He laughed. Apparently I was the first person to ask him about this. "Entirely too slanted towards the recording industry. I testified long and hard against the reverse-engineeering provisions,... but we got steamrolled." All without any prompting from me. And things went uphill from there.
Alex appears to be on the Side of Light as far as I can tell. Moreover, he appears to be technically clueful. I take back everything bad I might have ever said about him.
She also went way over her time limit, which might not have been so bad had she not spent the extra time all on mindless platitudes and clichés.
* * *
Somewhere around 11:30 or so the credentials committee got back with its final report. Of the 9585 delegates elected at the various King county precinct caucuses, 1000 or so have actually shown up. All of the alternates are seated. That should probably have told me something right there --- well okay, I guess I'd already expected something like this.
So now it was time to argue about stuff. Here's how it works:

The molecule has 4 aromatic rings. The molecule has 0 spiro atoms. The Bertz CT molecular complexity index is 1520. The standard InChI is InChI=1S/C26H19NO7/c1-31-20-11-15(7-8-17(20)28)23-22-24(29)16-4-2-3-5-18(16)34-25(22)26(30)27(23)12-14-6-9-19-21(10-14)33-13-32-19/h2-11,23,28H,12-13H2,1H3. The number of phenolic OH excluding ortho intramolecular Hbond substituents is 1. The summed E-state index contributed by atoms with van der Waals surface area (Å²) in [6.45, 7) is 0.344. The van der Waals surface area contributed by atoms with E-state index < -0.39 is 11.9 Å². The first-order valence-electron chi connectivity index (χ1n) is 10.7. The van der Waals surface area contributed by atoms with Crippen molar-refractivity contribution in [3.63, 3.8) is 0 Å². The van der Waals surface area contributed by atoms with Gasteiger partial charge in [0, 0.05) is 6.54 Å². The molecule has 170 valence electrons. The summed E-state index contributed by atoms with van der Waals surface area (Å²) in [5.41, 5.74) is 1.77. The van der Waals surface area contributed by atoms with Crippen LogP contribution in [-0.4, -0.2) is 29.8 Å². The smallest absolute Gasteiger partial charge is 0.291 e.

The platform consists of 10 sections (Civil and Human Rights, Economic Justice, ...) each with about 10 or so items under it. The chair first calls for people to to flag particular items as needing discussion/amendment, to flag particular sections as needing additions, and to get a list of any new sections to be proposed. Then we have the vote to pass the platform modulo the flagged stuff. Then we go through each section in order, entertaining amendments to the flagged items one by one --- discussion on each item limited to 15 minutes. Likewise for the proposals for additions to the section. Once we get to the end of the document, there'd be a final up/down vote, and then we go on to deal with the various resolutions.
I guess the way this is supposed to work is that most of the platform is expected to be agreeable straight off, that a few items here and there might need discussion, but no big deal. And we have all day, right?
Nearly every item was flagged. At 15 minutes per point, we calculated it would take about 19 hours to get through them all. There were also proposals for two entirely new sections.
We voted to pass the remainder of the platform; pretty easy since there wasn't much left.
Let the amendments begin. Someone proposes a completely braindead change to the preamble. Two speakers later, solarbird explodes, "Keep the preamble simple!" and heads up to the microphone.